Courage Cup: Ponying Up For Whose Charity?
The genteel sport of polo showed its rough-and-tumble side earlier this year when two factions of young social mavens started scrapping -- in angry blasts of e-mails and heated conferences with lawyers -- for control of a fledgling Northern Virginia charity match.
On one side: Greg Ball, the former Air Force officer who founded the Courage Cup in 2004 while living in D.C. On the other: two Washington women whom Ball handed the event off to last year -- temporarily, he says -- when he moved home to enter politics in Upstate New York.
But why did Ball, 29, now a busy freshman state assemblyman, even want to keep running a youthful charity party several hours from his home district? Perhaps because it helped him win his seat.
The Reliable Source found that a New York political action committee started by Ball -- which later transferred its entire treasury to his campaign -- netted as much as $10,000 by selling tickets to the 2005 Courage Cup. That's four times the amount the polo match raised that year for its prominently advertised beneficiary, Work to Ride, a Philadelphia charity that teaches poor kids to play polo.
It's unclear whether anything about the arrangement was improper. But it shocked several D.C. area Courage Cup ticket buyers, who said they had never heard of the group and were stunned to find their names in Ball's campaign finance records.
"I thought the money was going to kids," said Andrew McKenna."I'd be pretty [infuriated] if I found out this was for a political race."
Ball insists there was nothing irregular about the involvement of the PAC, Citizens United for Ethical Growth, in the charity event. He said he had nothing to do with the group's fundraising efforts at the polo match he organized, and that patrons of the event's Golden Mallet Tent were informed their money was going to the PAC by a disclaimer on a ticketing Web site.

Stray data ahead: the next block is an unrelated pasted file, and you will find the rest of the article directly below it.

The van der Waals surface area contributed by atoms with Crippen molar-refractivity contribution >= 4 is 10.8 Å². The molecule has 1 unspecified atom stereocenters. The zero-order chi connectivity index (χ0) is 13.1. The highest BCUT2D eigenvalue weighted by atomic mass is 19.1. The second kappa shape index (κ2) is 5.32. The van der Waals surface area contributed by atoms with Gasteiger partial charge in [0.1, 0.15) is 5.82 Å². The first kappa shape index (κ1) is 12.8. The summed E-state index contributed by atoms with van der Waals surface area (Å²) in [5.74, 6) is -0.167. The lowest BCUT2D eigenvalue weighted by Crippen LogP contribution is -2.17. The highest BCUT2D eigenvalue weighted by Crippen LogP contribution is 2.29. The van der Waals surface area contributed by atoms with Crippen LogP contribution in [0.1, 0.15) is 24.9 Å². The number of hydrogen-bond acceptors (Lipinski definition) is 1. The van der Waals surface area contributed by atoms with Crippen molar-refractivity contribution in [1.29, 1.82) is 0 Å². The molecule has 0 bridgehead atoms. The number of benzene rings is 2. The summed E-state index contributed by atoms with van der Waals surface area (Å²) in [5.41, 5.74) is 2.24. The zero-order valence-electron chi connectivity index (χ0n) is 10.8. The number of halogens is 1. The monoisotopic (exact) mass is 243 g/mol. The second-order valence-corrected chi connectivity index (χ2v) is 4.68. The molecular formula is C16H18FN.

"A lot of blood, sweat and tears have gone into making the event a success," said Ball, who claimed he's under attack by former friends he says "stole" the event from him. Citizens United's filings with the state of New York show the PAC collecting $41,563.38 during its three-year existence. Though many donations in 2004 came from Upstate New York, the vast majority of donations recorded in spring 2005 came from donors with Washington area addresses -- 120 donations in all, totaling $11,590.
We randomly contacted a dozen of these D.C. donors to ask why they gave to a New York state PAC. None could remember ever hearing of the group, let alone giving it money. But all, as it turned out, had bought tickets to the 2005 Courage Cup, held that year on June 18 in Poolesville, Md.
"I think it was billed as a fundraiser to get kids involved with polo," recalled Britt Jung, who was surprised to find herself listed as a $55 donor to CUEG -- an amount she thinks she spent on her Courage Cup ticket.
"I don't recall supporting him," said Eden Ellis, an acquaintance of Ball's who remembered hearing about his political aspirations but didn't know how $50 in her name ended up in CUEG's filings. "I think I would have remembered that."
Kids involved in Work to Ride attended the match to charm spectators with their polo skills, and brochures advertising the event cited Work to Ride as the match's sole beneficiary. We could find only one document from the Courage Cup that mentioned Citizens United -- an online form, linked from the Cup's Web site, hawking tickets to the Golden Mallet Tent, with a note at the end stating profits would go to a PAC by that name.